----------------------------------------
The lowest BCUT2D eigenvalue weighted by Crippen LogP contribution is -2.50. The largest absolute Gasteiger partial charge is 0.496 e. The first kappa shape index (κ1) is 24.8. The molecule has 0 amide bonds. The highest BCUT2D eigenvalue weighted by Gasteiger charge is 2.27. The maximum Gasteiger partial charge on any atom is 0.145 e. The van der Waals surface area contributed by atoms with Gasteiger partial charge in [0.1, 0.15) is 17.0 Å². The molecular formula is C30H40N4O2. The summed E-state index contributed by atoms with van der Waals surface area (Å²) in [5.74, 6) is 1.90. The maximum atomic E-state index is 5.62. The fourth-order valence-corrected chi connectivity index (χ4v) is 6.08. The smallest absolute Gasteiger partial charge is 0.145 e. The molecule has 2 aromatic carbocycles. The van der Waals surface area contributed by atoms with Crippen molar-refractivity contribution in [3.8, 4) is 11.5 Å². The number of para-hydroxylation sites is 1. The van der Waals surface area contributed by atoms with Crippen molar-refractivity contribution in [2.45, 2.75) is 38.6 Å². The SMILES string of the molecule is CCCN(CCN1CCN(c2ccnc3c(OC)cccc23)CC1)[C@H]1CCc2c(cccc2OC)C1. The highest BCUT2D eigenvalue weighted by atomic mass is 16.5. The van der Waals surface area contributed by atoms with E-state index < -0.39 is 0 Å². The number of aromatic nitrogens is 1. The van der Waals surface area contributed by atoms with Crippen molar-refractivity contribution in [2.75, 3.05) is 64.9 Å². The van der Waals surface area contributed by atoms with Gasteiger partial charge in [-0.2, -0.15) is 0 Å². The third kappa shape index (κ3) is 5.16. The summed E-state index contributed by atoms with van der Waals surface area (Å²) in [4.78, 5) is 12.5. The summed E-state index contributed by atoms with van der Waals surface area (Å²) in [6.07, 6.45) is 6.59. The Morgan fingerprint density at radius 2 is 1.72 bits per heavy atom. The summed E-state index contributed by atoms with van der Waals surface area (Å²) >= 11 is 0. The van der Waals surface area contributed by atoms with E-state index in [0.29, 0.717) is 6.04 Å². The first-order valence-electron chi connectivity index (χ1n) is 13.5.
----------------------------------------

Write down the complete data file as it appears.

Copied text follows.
The lowest BCUT2D eigenvalue weighted by Crippen LogP contribution is -2.50. The largest absolute Gasteiger partial charge is 0.496 e. The first kappa shape index (κ1) is 24.8. The molecule has 0 amide bonds. The highest BCUT2D eigenvalue weighted by Gasteiger charge is 2.27. The maximum Gasteiger partial charge on any atom is 0.145 e. The van der Waals surface area contributed by atoms with Gasteiger partial charge in [0.1, 0.15) is 17.0 Å². The molecular formula is C30H40N4O2. The summed E-state index contributed by atoms with van der Waals surface area (Å²) in [5.74, 6) is 1.90. The maximum atomic E-state index is 5.62. The fourth-order valence-corrected chi connectivity index (χ4v) is 6.08. The smallest absolute Gasteiger partial charge is 0.145 e. The molecule has 2 aromatic carbocycles. The van der Waals surface area contributed by atoms with Crippen molar-refractivity contribution in [3.8, 4) is 11.5 Å². The number of para-hydroxylation sites is 1. The van der Waals surface area contributed by atoms with Crippen molar-refractivity contribution in [2.45, 2.75) is 38.6 Å². The SMILES string of the molecule is CCCN(CCN1CCN(c2ccnc3c(OC)cccc23)CC1)[C@H]1CCc2c(cccc2OC)C1. The highest BCUT2D eigenvalue weighted by atomic mass is 16.5. The van der Waals surface area contributed by atoms with E-state index < -0.39 is 0 Å². The number of aromatic nitrogens is 1. The van der Waals surface area contributed by atoms with Crippen molar-refractivity contribution in [2.75, 3.05) is 64.9 Å². The van der Waals surface area contributed by atoms with Gasteiger partial charge in [-0.2, -0.15) is 0 Å². The third kappa shape index (κ3) is 5.16. The summed E-state index contributed by atoms with van der Waals surface area (Å²) in [4.78, 5) is 12.5. The summed E-state index contributed by atoms with van der Waals surface area (Å²) in [6.07, 6.45) is 6.59. The Morgan fingerprint density at radius 2 is 1.72 bits per heavy atom. The summed E-state index contributed by atoms with van der Waals surface area (Å²) >= 11 is 0. The van der Waals surface area contributed by atoms with E-state index in [0.29, 0.717) is 6.04 Å². The first-order valence-electron chi connectivity index (χ1n) is 13.5.